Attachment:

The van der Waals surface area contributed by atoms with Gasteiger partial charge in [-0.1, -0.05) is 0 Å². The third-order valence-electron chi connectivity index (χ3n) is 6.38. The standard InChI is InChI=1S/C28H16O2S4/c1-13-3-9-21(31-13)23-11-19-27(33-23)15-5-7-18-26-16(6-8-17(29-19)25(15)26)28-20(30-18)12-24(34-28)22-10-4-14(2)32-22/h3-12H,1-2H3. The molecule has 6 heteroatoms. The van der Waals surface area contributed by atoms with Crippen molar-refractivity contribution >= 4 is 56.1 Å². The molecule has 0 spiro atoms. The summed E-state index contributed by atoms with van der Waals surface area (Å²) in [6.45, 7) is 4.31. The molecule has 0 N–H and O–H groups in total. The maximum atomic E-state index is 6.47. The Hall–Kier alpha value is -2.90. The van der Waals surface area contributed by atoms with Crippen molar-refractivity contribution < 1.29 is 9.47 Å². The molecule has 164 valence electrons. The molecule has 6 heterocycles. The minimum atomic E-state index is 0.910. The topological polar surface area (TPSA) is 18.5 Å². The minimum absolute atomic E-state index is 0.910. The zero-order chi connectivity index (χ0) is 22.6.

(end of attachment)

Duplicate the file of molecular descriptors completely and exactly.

The van der Waals surface area contributed by atoms with Gasteiger partial charge in [-0.1, -0.05) is 0 Å². The third-order valence-electron chi connectivity index (χ3n) is 6.38. The standard InChI is InChI=1S/C28H16O2S4/c1-13-3-9-21(31-13)23-11-19-27(33-23)15-5-7-18-26-16(6-8-17(29-19)25(15)26)28-20(30-18)12-24(34-28)22-10-4-14(2)32-22/h3-12H,1-2H3. The molecule has 6 heteroatoms. The van der Waals surface area contributed by atoms with Crippen molar-refractivity contribution >= 4 is 56.1 Å². The molecule has 0 spiro atoms. The summed E-state index contributed by atoms with van der Waals surface area (Å²) in [6.45, 7) is 4.31. The molecule has 0 N–H and O–H groups in total. The maximum atomic E-state index is 6.47. The Hall–Kier alpha value is -2.90. The van der Waals surface area contributed by atoms with Crippen molar-refractivity contribution < 1.29 is 9.47 Å². The molecule has 164 valence electrons. The molecule has 6 heterocycles. The minimum atomic E-state index is 0.910. The topological polar surface area (TPSA) is 18.5 Å². The minimum absolute atomic E-state index is 0.910. The zero-order chi connectivity index (χ0) is 22.6.